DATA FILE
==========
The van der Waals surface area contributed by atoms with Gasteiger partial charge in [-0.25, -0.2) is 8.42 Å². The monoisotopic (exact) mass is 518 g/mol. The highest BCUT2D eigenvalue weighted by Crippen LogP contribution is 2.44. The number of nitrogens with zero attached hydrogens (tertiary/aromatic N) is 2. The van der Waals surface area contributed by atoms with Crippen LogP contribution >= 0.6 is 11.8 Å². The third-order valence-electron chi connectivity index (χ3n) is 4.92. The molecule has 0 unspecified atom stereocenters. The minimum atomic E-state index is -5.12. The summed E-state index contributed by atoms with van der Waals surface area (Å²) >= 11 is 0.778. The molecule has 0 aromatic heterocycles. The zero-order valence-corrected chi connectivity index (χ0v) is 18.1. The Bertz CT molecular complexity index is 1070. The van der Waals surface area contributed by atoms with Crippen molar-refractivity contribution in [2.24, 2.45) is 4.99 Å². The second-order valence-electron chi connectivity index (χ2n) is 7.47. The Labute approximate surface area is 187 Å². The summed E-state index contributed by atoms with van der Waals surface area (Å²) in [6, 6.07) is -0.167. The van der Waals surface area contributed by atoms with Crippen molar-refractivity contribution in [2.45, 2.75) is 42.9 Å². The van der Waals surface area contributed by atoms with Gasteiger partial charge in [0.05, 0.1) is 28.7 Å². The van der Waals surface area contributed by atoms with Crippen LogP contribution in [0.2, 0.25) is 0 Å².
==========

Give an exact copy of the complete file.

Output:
The van der Waals surface area contributed by atoms with Gasteiger partial charge in [-0.25, -0.2) is 8.42 Å². The monoisotopic (exact) mass is 518 g/mol. The highest BCUT2D eigenvalue weighted by Crippen LogP contribution is 2.44. The number of nitrogens with zero attached hydrogens (tertiary/aromatic N) is 2. The van der Waals surface area contributed by atoms with Crippen LogP contribution >= 0.6 is 11.8 Å². The third-order valence-electron chi connectivity index (χ3n) is 4.92. The molecule has 0 unspecified atom stereocenters. The minimum atomic E-state index is -5.12. The summed E-state index contributed by atoms with van der Waals surface area (Å²) >= 11 is 0.778. The molecule has 0 aromatic heterocycles. The zero-order valence-corrected chi connectivity index (χ0v) is 18.1. The Bertz CT molecular complexity index is 1070. The van der Waals surface area contributed by atoms with Crippen molar-refractivity contribution in [2.24, 2.45) is 4.99 Å². The second-order valence-electron chi connectivity index (χ2n) is 7.47. The Labute approximate surface area is 187 Å². The summed E-state index contributed by atoms with van der Waals surface area (Å²) in [6, 6.07) is -0.167. The van der Waals surface area contributed by atoms with Crippen molar-refractivity contribution in [2.45, 2.75) is 42.9 Å². The van der Waals surface area contributed by atoms with Gasteiger partial charge in [0.05, 0.1) is 28.7 Å². The van der Waals surface area contributed by atoms with Crippen LogP contribution in [0.2, 0.25) is 0 Å².